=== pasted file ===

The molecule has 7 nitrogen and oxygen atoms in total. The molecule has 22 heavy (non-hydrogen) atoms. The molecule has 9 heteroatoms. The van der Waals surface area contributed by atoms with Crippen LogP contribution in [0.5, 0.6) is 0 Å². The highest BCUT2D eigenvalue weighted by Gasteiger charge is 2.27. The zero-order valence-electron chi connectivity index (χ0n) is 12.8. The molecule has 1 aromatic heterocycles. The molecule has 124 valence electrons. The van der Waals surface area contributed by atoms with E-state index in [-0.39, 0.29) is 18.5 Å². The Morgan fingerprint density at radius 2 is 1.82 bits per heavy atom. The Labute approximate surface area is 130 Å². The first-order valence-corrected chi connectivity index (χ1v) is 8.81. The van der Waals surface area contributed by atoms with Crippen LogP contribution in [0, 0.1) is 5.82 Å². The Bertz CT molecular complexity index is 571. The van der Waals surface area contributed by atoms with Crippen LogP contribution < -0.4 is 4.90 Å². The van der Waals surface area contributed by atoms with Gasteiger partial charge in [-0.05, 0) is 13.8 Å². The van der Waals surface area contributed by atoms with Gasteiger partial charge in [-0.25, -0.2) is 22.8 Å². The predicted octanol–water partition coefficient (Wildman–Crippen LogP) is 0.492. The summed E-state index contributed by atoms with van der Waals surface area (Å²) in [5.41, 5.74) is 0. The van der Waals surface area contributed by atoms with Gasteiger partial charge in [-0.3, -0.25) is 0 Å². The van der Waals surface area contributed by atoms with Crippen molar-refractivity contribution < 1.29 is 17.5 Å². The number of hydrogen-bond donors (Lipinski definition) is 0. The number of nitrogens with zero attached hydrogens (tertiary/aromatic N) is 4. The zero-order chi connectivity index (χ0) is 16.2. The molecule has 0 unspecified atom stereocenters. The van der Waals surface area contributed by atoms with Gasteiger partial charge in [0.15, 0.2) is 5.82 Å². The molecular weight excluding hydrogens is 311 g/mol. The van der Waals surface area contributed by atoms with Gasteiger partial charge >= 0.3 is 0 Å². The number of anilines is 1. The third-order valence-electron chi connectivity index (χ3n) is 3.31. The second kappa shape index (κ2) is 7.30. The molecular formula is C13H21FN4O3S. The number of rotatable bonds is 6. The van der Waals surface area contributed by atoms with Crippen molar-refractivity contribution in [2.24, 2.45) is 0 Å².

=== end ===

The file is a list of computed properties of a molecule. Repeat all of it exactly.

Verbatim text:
The molecule has 7 nitrogen and oxygen atoms in total. The molecule has 22 heavy (non-hydrogen) atoms. The molecule has 9 heteroatoms. The van der Waals surface area contributed by atoms with Crippen LogP contribution in [0.5, 0.6) is 0 Å². The highest BCUT2D eigenvalue weighted by Gasteiger charge is 2.27. The zero-order valence-electron chi connectivity index (χ0n) is 12.8. The molecule has 1 aromatic heterocycles. The molecule has 124 valence electrons. The van der Waals surface area contributed by atoms with E-state index in [-0.39, 0.29) is 18.5 Å². The Morgan fingerprint density at radius 2 is 1.82 bits per heavy atom. The Labute approximate surface area is 130 Å². The first-order valence-corrected chi connectivity index (χ1v) is 8.81. The van der Waals surface area contributed by atoms with Crippen LogP contribution in [0, 0.1) is 5.82 Å². The Bertz CT molecular complexity index is 571. The van der Waals surface area contributed by atoms with Crippen LogP contribution < -0.4 is 4.90 Å². The van der Waals surface area contributed by atoms with Gasteiger partial charge in [-0.05, 0) is 13.8 Å². The van der Waals surface area contributed by atoms with Gasteiger partial charge in [-0.25, -0.2) is 22.8 Å². The predicted octanol–water partition coefficient (Wildman–Crippen LogP) is 0.492. The summed E-state index contributed by atoms with van der Waals surface area (Å²) in [5.41, 5.74) is 0. The van der Waals surface area contributed by atoms with Gasteiger partial charge in [-0.3, -0.25) is 0 Å². The van der Waals surface area contributed by atoms with Crippen molar-refractivity contribution < 1.29 is 17.5 Å². The number of hydrogen-bond donors (Lipinski definition) is 0. The number of nitrogens with zero attached hydrogens (tertiary/aromatic N) is 4. The zero-order chi connectivity index (χ0) is 16.2. The molecule has 0 unspecified atom stereocenters. The van der Waals surface area contributed by atoms with Gasteiger partial charge in [0.15, 0.2) is 5.82 Å². The molecular weight excluding hydrogens is 311 g/mol. The van der Waals surface area contributed by atoms with Gasteiger partial charge >= 0.3 is 0 Å². The number of anilines is 1. The third-order valence-electron chi connectivity index (χ3n) is 3.31. The second kappa shape index (κ2) is 7.30. The molecular formula is C13H21FN4O3S. The number of rotatable bonds is 6. The van der Waals surface area contributed by atoms with Crippen molar-refractivity contribution in [2.24, 2.45) is 0 Å².